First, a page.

Audi’s Sportback is worth the price

Ryan Borroff
IT’S early Sunday morning. I’d rather be asleep but my daughter has discovered insomnia. After two hours of trying everything to get her back to sleep I succumb to the fail-safe car trip in the hope of inducing her slumber. Outside it’s raining sideways. She’s wailing as I run to the car and wet by the time I get there. But thankfully she’s asleep within minutes. Which leaves me at 5.30am, in Bristol, looking for a road upon which to kill some time while my daughter sleeps.

It could be worse. Suddenly the morning is awash with possibilities. I’m driving Audi’s RS3 Sportback hot hatch, as hot a hatch as I’ve driven in years, and quite a treat on deserted South West roads: oh rarest of pleasures. The car goes back Monday. What I can I do? It’s my job to test drive the car. So test drive I do.

The RS3 is a distinctive-looking beast. With a big gaping air intake at the front and huge wide arches (made from carbon fibre-reinforced plastic), it looks swollen because the car has a wider track than the regular A3 and thus a bigger, more stable footprint. At almost £40k it’s not cheap. At more than twice as much as an entry level model, how good can it be?

Very, very good actually. The acceleration is surprising. I had expected it to be fast but not this fast: 0-62mph in a supercar quick 4.6 seconds. Developed by quattro GmbH, Audi’s race tech subsidiary, its 2.5-litre five-cylinder turbo engine pushes out 335bhp. It also has Audi’s marvellous Quattro four-wheel-drive system and a seven-speed S tronic dual clutch transmission system. Top speed is a wholly unnecessary 155mph (restricted).

Sticking such an insane amount of power in a modest family hatchback has always been the raison d’être of hot hatchbacks. Over the years, some have been decidedly dodgy in the corners. But not this RS3. The four-wheel-drive system brings all of that power under control and delivers it to the tarmac in well-mannered fashion. The car is really, really grippy, allowing you to go round corners at a heart-quickening pace. And because the Quattro system – which whirrs and chugs away underneath you – can send all of the power to the front or rear wheels, corner exits are quicker too: as soon as you step back on the gas, the car catapults off again. The engine sounds brutal, with a deep bassy note that bubbles and boils on idle, though disappointingly makes less of a howl under acceleration than you’d expect. Shifting gears is easy and quick via the paddle shifters and a sport button on the dash turns the exhaust note up to eleven while also quickening the throttle response. Steering feedback is not quite as good as it could be – it’s the only element of the car that feels a little lifeless – but it’s no deal breaker. And, in any case, I love the small, flat-bottomed racing steering wheel so much I almost don’t mind.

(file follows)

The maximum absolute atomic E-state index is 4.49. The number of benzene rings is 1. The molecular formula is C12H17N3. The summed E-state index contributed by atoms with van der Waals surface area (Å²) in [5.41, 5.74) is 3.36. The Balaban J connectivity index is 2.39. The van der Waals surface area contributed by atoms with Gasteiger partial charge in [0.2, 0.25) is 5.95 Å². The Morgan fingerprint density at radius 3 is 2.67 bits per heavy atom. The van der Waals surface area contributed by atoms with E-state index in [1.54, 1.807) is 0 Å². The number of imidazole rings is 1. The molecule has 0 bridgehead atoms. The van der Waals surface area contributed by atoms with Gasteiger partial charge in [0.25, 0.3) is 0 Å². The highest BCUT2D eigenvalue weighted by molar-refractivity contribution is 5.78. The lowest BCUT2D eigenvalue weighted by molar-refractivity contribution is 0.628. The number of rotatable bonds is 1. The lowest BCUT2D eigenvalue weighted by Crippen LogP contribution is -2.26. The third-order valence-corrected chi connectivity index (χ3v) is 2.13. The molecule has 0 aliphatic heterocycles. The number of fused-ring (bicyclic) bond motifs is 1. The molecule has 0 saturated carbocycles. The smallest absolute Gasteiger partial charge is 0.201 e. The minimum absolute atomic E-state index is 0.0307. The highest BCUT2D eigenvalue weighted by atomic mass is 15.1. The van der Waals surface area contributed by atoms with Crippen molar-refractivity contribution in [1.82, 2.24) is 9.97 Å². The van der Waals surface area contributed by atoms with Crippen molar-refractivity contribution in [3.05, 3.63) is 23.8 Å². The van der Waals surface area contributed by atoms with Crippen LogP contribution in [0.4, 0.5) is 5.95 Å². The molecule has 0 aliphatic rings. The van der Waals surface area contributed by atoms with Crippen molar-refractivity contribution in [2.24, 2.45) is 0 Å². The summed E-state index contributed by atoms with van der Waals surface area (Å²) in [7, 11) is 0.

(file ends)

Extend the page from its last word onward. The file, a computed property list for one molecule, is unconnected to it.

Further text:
Despite all of this ferocity, my daughter dozes on as I throw the RS3 in and out of the Somerset bends. Amid such high jinks it’s easy to forget that this is a family car with 1,100 litres of boot space. In the boot I have a baby buggy plus a host of other crapola. Also there’s still plenty of leg room in the back. The model we’re testing has optional bucket seats which look great and are considerably more comfortable than they appear. The ride is firm even in the normal, non-sport function mode and there is some road noise from those 19-inch alloy wheels. Otherwise the RS3 has the kind of quality and refinement we’ve come to expect from Audi.

Despite being such a bruiser of a car, fuel economy is just good enough for your heart to get it passed by your head.

So all in all, Audi’s RS3 is a thoroughly decent car, genuinely exciting and practical enough to live with. It will put a smile on your face, albeit at a price.


PRICE: £39,900

0-62MPH: 4.6secs

TOP SPEED: 155mph

CO2 G/KM: 212g/km